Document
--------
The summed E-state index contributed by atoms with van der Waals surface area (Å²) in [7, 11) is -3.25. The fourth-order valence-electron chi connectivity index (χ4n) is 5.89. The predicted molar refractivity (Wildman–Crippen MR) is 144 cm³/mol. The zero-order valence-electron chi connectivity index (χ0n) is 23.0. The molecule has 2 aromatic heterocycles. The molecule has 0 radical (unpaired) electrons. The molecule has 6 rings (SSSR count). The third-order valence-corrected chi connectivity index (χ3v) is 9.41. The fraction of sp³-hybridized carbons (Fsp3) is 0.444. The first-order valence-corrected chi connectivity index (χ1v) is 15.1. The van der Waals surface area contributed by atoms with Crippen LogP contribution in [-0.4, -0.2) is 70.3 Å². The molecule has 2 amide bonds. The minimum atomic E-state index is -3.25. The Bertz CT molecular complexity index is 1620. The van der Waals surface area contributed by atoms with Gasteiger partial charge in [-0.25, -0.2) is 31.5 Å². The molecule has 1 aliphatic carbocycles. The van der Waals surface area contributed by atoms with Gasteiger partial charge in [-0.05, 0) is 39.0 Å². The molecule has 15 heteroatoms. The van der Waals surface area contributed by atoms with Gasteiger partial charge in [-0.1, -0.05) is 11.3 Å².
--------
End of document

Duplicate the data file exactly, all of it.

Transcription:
The summed E-state index contributed by atoms with van der Waals surface area (Å²) in [7, 11) is -3.25. The fourth-order valence-electron chi connectivity index (χ4n) is 5.89. The predicted molar refractivity (Wildman–Crippen MR) is 144 cm³/mol. The zero-order valence-electron chi connectivity index (χ0n) is 23.0. The molecule has 2 aromatic heterocycles. The molecule has 0 radical (unpaired) electrons. The molecule has 6 rings (SSSR count). The third-order valence-corrected chi connectivity index (χ3v) is 9.41. The fraction of sp³-hybridized carbons (Fsp3) is 0.444. The first-order valence-corrected chi connectivity index (χ1v) is 15.1. The van der Waals surface area contributed by atoms with Crippen LogP contribution in [-0.4, -0.2) is 70.3 Å². The molecule has 2 amide bonds. The minimum atomic E-state index is -3.25. The Bertz CT molecular complexity index is 1620. The van der Waals surface area contributed by atoms with Gasteiger partial charge in [-0.25, -0.2) is 31.5 Å². The molecule has 1 aliphatic carbocycles. The van der Waals surface area contributed by atoms with Gasteiger partial charge in [-0.05, 0) is 39.0 Å². The molecule has 15 heteroatoms. The van der Waals surface area contributed by atoms with Gasteiger partial charge in [-0.1, -0.05) is 11.3 Å².